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"Please do not stop walking every day."

Translation:毎日さんぽするのをやめないでください。

July 31, 2017

11 Comments


https://www.duolingo.com/profile/whatwhyh0w

Why の after する?


https://www.duolingo.com/profile/Untitled_Name

の is a verb normalizer. Unlike in English, Japanese can't use a verb (する here) as a subject or object to another verb (やめでください here). That's why の is used. の turns the first part of the sentence (walking every day) into a noun, so it can be used as a direct object.

こと「事」 is another verb normalizer (which means 'thing'), so using こと here would make the sentence literally: "Please do not stop the (walking every day) thing".

For extra information, any noun can be used here. So for example: しりません人 (a don't know person) would mean: "a person (I) don't know". This is different to 人をしりません, which means "(I) don't know the person."


https://www.duolingo.com/profile/agrberg

Amazing explanation! Arigato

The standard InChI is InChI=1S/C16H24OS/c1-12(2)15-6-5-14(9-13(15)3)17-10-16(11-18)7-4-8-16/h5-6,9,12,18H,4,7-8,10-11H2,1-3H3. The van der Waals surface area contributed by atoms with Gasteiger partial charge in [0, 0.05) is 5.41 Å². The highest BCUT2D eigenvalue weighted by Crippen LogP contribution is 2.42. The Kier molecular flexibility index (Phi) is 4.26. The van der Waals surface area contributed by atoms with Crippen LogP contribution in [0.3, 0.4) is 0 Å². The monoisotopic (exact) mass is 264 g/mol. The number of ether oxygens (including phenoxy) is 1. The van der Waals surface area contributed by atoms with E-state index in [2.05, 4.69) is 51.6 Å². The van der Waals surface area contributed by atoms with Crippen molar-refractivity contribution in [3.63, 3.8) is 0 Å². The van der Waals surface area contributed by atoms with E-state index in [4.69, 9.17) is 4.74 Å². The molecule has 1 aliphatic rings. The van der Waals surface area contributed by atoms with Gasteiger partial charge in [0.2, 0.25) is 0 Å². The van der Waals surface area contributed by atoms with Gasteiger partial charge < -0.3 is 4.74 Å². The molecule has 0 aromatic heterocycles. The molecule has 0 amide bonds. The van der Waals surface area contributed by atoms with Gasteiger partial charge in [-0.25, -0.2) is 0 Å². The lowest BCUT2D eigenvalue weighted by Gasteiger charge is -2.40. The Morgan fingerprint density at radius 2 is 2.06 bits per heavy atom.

https://www.duolingo.com/profile/misawa.mandi

Why さんぽする instead of 歩く?


https://www.duolingo.com/profile/R0dluvan

I guess because "aruku" would imply only walking any amount (which everybody does unless they're physically disabled or injured) whereas "sanpo suru" implies a whole Walk, outdoors, which the English sentence probably entails (though it's not unambiguous).


https://www.duolingo.com/profile/HunBug

In an another example it was said that する+の was unnecessary, because するturns the noun to verb then の turns it back to noun. Why we need this here?


https://www.duolingo.com/profile/guidocalvano

Why is there no particle connecting sanpo and suru?


https://www.duolingo.com/profile/MargauxMcD

I guess it's like "renshyu suru" Renshyu is practice when on its own where as when it's with suru it becomes the verb "to practise". Sanpo suru becomes "to take a walk".


https://www.duolingo.com/profile/my_name_is_iain

I'm interested in why 「のを」was used instead of 「のが」, which is more familiar to me.


https://www.duolingo.com/profile/0NEB3

やめる is transitive and takes an object naming the thing that is being quit (in this case, the walks). If you used the subject particle が instead of を, it would mean the walks themselves were quitting something.


https://www.duolingo.com/profile/headchop

Is する absolutely necessary here?

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